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-- By David W. Methvin, Senior Technical Editor
As long as we're naming insecure Web sites, let's not forget this one: WINDOWS Magazine.
In running the security check on our own site, we discovered several of the Web server security holes discussed in this article. We did a mediocre job on the security checklist, too. Because we left the vendor's sample files in place, it was especially easy to exploit one of the security holes.
We were bitten by these bugs for the same reasons many other sites are stricken. When we launched our Web server, we left all the files from the original installation in place, since we weren't sure which files were samples and which were really necessary for operation. We didn't keep up with security alerts, and we didn't check for vendor updates. In addition, while testing the CGI scripting, someone left a sensitive program file in the CGI directory. Finally, three different people were responsible for different aspects of server operation. When files were changed or created, it was easy to assume that it was someone else's work.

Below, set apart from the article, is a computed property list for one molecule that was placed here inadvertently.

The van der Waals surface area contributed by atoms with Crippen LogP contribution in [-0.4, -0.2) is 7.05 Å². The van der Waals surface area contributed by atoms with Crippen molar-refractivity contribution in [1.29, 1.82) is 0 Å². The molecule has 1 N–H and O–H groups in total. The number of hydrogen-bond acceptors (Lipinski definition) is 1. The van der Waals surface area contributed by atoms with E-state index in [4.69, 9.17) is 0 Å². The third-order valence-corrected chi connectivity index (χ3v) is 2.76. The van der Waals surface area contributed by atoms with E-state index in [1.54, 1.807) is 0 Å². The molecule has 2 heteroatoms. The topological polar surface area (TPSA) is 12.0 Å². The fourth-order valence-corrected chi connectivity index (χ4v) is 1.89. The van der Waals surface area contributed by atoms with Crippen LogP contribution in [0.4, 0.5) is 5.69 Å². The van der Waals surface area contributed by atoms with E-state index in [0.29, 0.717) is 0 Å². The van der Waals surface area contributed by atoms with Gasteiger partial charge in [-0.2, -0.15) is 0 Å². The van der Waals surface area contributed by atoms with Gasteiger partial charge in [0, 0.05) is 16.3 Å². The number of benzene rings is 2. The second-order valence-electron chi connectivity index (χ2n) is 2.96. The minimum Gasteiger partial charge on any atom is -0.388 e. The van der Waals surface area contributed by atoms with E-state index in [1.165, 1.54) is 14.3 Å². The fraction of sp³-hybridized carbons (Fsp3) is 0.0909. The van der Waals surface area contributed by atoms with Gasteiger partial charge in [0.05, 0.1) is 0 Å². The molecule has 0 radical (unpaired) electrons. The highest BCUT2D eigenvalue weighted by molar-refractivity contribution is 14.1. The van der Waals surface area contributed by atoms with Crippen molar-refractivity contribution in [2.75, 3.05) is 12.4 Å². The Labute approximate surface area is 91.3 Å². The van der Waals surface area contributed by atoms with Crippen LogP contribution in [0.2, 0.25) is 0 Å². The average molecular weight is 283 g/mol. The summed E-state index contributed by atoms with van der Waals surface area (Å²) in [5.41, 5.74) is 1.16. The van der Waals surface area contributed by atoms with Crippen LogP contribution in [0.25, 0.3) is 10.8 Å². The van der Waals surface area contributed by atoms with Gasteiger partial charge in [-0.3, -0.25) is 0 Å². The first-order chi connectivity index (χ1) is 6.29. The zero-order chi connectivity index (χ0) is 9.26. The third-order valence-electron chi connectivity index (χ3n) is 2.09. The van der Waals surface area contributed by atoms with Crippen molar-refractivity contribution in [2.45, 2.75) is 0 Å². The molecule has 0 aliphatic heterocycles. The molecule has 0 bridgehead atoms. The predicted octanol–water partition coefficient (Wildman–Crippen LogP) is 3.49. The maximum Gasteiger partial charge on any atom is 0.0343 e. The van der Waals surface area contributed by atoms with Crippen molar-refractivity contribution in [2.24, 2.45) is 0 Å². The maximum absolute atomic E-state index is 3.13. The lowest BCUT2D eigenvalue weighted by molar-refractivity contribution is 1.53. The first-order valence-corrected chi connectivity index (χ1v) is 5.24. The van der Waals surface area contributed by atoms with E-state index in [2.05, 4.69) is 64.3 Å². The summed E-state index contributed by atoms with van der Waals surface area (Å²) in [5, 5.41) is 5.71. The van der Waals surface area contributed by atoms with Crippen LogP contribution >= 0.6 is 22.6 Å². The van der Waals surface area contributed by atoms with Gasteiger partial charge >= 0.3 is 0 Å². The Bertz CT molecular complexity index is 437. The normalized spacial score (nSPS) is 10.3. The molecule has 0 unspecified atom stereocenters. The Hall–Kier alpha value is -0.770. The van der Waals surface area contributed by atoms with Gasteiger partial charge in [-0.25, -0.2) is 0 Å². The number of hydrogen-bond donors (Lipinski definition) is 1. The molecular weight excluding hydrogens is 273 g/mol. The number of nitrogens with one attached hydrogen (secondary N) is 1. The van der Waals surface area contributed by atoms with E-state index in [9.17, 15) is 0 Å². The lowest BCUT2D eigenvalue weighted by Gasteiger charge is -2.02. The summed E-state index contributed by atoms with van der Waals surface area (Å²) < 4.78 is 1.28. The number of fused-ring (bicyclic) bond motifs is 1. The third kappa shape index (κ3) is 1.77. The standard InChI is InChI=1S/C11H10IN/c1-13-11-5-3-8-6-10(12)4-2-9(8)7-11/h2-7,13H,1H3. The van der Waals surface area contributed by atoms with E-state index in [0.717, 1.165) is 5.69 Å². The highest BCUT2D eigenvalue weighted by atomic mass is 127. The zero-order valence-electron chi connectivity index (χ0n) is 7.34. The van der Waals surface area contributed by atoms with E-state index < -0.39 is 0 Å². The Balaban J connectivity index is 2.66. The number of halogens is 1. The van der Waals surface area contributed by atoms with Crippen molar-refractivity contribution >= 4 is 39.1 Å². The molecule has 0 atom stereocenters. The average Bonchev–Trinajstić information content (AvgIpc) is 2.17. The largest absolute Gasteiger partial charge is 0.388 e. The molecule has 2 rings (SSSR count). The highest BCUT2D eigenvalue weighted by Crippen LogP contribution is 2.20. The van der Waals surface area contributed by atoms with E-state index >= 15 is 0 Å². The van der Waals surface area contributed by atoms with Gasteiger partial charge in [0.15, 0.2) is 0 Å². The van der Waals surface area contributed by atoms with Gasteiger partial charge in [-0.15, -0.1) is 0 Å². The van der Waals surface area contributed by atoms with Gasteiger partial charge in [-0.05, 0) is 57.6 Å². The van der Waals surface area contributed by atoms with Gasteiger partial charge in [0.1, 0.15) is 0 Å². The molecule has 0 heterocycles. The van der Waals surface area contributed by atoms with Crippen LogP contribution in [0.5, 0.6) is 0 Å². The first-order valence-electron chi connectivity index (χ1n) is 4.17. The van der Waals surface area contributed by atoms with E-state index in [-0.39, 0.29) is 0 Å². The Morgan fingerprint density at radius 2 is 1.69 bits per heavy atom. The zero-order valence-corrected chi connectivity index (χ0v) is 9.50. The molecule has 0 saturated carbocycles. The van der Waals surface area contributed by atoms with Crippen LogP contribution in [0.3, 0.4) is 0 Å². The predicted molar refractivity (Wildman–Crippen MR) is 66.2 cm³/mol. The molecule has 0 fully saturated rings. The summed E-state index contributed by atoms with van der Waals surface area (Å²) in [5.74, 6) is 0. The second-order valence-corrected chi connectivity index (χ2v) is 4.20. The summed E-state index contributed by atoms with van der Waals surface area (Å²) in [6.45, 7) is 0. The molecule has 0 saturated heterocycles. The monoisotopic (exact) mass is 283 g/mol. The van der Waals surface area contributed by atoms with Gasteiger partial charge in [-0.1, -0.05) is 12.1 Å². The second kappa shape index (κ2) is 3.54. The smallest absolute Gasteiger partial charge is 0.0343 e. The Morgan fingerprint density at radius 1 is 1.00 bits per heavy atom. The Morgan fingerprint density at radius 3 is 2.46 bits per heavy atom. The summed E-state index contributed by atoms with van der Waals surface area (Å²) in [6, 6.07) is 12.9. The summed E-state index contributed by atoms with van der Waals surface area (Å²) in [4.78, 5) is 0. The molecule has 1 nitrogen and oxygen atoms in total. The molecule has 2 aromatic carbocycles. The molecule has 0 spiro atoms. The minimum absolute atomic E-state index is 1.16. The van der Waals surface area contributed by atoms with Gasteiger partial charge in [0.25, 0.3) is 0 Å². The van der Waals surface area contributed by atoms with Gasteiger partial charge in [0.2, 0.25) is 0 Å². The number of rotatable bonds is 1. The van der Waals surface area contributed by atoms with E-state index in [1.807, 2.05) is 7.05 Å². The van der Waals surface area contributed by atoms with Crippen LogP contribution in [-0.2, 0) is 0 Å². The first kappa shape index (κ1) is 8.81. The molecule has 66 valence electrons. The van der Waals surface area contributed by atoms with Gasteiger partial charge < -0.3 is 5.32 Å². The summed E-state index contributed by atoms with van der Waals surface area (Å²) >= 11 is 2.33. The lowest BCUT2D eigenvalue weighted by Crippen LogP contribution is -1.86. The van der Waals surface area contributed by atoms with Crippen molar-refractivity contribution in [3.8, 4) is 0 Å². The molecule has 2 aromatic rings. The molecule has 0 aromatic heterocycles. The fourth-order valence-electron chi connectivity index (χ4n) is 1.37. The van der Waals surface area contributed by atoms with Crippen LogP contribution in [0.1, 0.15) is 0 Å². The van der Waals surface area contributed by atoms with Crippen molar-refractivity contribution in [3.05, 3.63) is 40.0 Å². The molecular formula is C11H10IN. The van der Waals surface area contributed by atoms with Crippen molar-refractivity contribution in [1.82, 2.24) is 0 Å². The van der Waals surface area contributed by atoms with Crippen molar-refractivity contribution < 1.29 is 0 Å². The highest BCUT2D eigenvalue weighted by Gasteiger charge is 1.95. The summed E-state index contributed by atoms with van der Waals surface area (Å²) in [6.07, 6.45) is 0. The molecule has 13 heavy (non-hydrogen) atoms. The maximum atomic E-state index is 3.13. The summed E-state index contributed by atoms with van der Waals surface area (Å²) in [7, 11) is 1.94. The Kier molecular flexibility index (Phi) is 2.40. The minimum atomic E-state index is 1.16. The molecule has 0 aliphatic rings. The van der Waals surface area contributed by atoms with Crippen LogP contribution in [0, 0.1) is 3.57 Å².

We've now cleaned up those sample files and updated to the latest
Web server software version, which closed those particular security
holes for good. We've also mapped out responsibilities, so it's
clear who needs to take care of what. We check regularly for unusual
occurrences in the server logs now ... and we're a lot more paranoid.
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